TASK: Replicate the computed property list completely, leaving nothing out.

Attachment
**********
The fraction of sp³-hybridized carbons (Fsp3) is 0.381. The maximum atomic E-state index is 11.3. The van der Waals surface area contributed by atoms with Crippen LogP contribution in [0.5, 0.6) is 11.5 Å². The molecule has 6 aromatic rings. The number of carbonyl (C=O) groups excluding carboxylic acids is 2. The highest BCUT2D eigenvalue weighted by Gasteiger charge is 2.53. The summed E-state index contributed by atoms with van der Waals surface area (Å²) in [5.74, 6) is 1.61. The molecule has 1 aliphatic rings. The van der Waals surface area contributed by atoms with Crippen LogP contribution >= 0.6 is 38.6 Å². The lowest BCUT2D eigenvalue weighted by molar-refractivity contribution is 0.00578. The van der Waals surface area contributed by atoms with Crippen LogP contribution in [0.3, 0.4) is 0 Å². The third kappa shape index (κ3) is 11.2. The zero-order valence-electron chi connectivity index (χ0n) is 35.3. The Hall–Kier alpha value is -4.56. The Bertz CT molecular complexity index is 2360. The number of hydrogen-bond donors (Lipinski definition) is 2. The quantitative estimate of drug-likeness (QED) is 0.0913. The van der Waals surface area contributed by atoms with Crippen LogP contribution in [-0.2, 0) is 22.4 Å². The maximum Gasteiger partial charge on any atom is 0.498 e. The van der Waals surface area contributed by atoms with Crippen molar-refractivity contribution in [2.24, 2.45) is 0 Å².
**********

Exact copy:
The fraction of sp³-hybridized carbons (Fsp3) is 0.381. The maximum atomic E-state index is 11.3. The van der Waals surface area contributed by atoms with Crippen LogP contribution in [0.5, 0.6) is 11.5 Å². The molecule has 6 aromatic rings. The number of carbonyl (C=O) groups excluding carboxylic acids is 2. The highest BCUT2D eigenvalue weighted by Gasteiger charge is 2.53. The summed E-state index contributed by atoms with van der Waals surface area (Å²) in [5.74, 6) is 1.61. The molecule has 1 aliphatic rings. The van der Waals surface area contributed by atoms with Crippen LogP contribution >= 0.6 is 38.6 Å². The lowest BCUT2D eigenvalue weighted by molar-refractivity contribution is 0.00578. The van der Waals surface area contributed by atoms with Crippen LogP contribution in [0.3, 0.4) is 0 Å². The third kappa shape index (κ3) is 11.2. The zero-order valence-electron chi connectivity index (χ0n) is 35.3. The Hall–Kier alpha value is -4.56. The Bertz CT molecular complexity index is 2360. The number of hydrogen-bond donors (Lipinski definition) is 2. The quantitative estimate of drug-likeness (QED) is 0.0913. The van der Waals surface area contributed by atoms with Crippen LogP contribution in [-0.2, 0) is 22.4 Å². The maximum Gasteiger partial charge on any atom is 0.498 e. The van der Waals surface area contributed by atoms with Crippen molar-refractivity contribution in [2.24, 2.45) is 0 Å².